South Shields MP Emma Lewell-Buck says a Government minister gave her the cold shoulder during a Parliamentary debate she had secured on the future of struggling high streets.
She put Brandon Lewis, under-secretary of State for Communities and Local Government, on the spot during the debate, which made particular reference to the economic downturn’s impact on the King Street shopping thoroughfare in her own constituency.
The MP had made a fact-finding visit to the street to talk to traders before the Parliamentary debate and raised concerns at the high levels of business rates being charged.
In his response, Mr Lewis praised the “great work” being done to revive high streets nationwide and highlighted the ‘South Shields 365’ masterplan, saying that if high streets were to survive they needed to be “more than simply places to shop”.
Mr Lewis said: “Many local councils are committed to the regeneration of their town centres and to longer-term programmes, such as the £100 million plan, South Shields 365, which aims to regenerate the area. The plan includes a new central library and digital media centre; improvements to the market square and the public realm; new integrated transport, retail, leisure and cinema facilities. If high streets are to remain at the heart of our communities, they need to be more than simply places to shop.”
But during a heated debate, the minister refused on three occasions to allow Mrs Lewell-Buck to interject with questions.
Mrs Lewell-Buck said: “On three or four occasions I asked the minister to give way because he was saying things that were simply not correct, but he refused to do so. The minister batted off criticisms and blamed everyone else for the Government’s failures.
“He made reference to local authorities now being able to discount business rates by 100 per cent. But the Local Government Association clearly states that most councils can’t use those powers because they are costly and bureaucratic.
“He also made reference to lifting planning restrictions to allow flexibility on our high streets, but that has merely allowed an increase in businesses such as pawnbrokers and taken away control from local councils.”
Mrs Lewell-Buck said she would be attempting to raise her concerns again at Department of Communities and Local Governments’ questions in Parliament on Monday.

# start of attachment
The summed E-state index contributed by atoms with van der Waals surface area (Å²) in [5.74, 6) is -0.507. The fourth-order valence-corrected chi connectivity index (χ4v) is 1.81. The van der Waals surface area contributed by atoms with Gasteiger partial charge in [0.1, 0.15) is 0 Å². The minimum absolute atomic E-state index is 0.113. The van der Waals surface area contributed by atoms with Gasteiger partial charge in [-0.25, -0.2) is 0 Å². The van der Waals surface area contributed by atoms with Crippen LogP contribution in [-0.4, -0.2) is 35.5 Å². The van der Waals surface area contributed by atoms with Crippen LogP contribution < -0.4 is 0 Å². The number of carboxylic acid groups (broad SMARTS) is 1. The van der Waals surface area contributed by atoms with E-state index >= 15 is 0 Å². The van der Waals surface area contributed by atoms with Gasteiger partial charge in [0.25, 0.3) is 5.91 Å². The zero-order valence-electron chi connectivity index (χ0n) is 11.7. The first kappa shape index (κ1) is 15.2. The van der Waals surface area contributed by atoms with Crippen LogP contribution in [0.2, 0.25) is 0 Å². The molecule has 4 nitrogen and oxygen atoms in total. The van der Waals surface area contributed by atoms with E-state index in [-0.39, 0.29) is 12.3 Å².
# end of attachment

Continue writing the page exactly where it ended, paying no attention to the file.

Source – Shields Gazette, 28 June 2014
A Government minister has blamed the Tyne and Wear fire service for making front-line cuts.
Service chiefs want to close the Sunderland Central station and merge crews at Gosforth and Wallsend to cover an £8.8m drop in government funding.
But fire minister Brandon Lewis implied the fire service should save money by using a government training college almost 240 miles away.
He said: “This body has had a cut of a couple of per cent in spending power for each of the past couple of years and has built up its reserves. It has been able to spend that on extra training facilities when the Government already have a training facility.”
He said it was up to Tyne and Wear Fire and Rescue Authority to manage its own funds based on “local risk” and suggested digging into its £30m reserve to cover the cost. But the service hit back, saying his comments “do not fully reflect the picture” and that spending its reserves would create a financial “cliff edge” as faced by the US government last year.
Chief fire officer Tom Capeling said: “The authority is not spending reserves on extra training facilities. Our training centre was opened 18 years ago and we continue to send some officers to the south for specialist training.
“If reserves were used to meet the projected gap then over £16.8m would be required over the next three years. This would create a cliff edge that would need to be addressed in the year after.
“We would either be living in hope that ‘something would turn up’ in the meantime – imprudent and unlikely given the comments made about further cuts in future – or we would need to lose a lot of staff very quickly, as opposed to the measured and managed approach we are proposing to take.”
He said it would cost too much money to send all 866 of its firefighters for regular training in Gloucestershire and would keep them away from duty for too long.
The service expects to lose £12.9m by April 2017 and claims it is “disproportionately” hurt by the cuts because its council tax takings are lower.
Newcastle MP Chi Onwurah, who had asked Mr Lewis about the closure of Gosfirth Fire Station, said: “I don’t see how a fire service can lose almost a quarter of its funding without impacting front line services.
“Mr Lewis’s response was wholly inadequate and took no responsibility for the risks his policies pose, whilst trying to distract us with comments on training.”
But Dave Turner, of the Fire Brigades Union, said fire chiefs’ chosen plan was “nonsensical” and that their £30m reserve “could and should be used.”
He said: “Any comment from the government that put all the onus on local authorities is disingenuous at best, but the fire authority shouldn’t be making these cuts.”
Source – Newcastle Journal, 07 March 2014